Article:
As the Church enters in many places a strange sort of Holy Saturday (though at least the chants of Tenebrae are heard on Holy Saturday), here is a passage from St Robert Bellarmine which I came across recently, about the phrase ‘the Breaking of the Bread’ as a name for the Mass.  Some of the Tablety sort of people seem to like this phrase because they think (if truth be told) that it is a bit Protestant.  Bellarmine discusses it while speaking of the Scriptural passages that teach the real presence of Christ in the Holy Eucharist:

The second argument is drawn from the words ‘The bread which we break’ (1 Cor. 10).  For in the mystery of the Eucharist, breaking is the same as immolating or offering.  This is clear from the words of Paul in 1 Cor. 11: ‘This is my body which is broken for you.’  For Calvin too, and Martyr [the Protestant controversialist Peter Martyr Vermigli] and many Catholics understand this of the passion, and Calvin says expressly, ‘To be broken here means the same as to be immolated’.  Therefore in this place too, breaking will be immolation: for it is the same word, of the same author, in the same epistle, and treating of the same subject.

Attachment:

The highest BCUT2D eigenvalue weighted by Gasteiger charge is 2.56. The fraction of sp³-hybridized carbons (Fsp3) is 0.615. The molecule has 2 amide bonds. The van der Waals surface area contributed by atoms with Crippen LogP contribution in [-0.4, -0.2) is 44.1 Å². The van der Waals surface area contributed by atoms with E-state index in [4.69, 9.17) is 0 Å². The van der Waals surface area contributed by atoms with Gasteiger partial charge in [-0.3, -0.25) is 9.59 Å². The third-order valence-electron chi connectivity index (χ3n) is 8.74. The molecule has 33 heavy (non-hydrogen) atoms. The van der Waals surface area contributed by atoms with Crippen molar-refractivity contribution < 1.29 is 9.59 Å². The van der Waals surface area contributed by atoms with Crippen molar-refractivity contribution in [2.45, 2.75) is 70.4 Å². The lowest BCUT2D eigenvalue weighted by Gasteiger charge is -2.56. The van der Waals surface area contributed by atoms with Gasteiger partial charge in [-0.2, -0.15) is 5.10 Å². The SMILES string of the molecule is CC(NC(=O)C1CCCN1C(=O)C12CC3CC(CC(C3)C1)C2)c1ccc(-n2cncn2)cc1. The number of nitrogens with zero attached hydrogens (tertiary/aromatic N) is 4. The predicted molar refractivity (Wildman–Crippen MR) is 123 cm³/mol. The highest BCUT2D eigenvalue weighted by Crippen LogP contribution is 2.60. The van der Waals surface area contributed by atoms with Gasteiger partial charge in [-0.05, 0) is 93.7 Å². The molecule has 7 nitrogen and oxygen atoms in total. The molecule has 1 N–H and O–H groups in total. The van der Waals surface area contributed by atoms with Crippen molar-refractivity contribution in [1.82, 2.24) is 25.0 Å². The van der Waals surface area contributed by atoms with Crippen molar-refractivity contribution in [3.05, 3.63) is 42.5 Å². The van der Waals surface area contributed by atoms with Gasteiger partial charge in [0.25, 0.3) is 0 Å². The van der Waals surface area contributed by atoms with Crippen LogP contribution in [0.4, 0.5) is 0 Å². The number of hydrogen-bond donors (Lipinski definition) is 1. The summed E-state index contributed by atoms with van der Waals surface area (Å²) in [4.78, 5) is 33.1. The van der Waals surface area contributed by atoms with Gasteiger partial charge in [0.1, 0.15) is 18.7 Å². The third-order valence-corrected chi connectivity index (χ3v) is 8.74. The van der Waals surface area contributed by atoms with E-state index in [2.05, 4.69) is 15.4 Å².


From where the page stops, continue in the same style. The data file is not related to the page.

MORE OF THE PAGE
This is confirmed by the fact that Paul speaks about the chalice with words that have to do with its consecration, not its distribution; for he doesn’t say, ‘the chalice which we drink’, but ‘the chalice which we bless’.  Therefore in speaking of the bread, he must also have used words having to do with its consecration, not with its distribution (‘Controversies on the Sacrament of the Eucharist’, Bk. 1, chapter 12).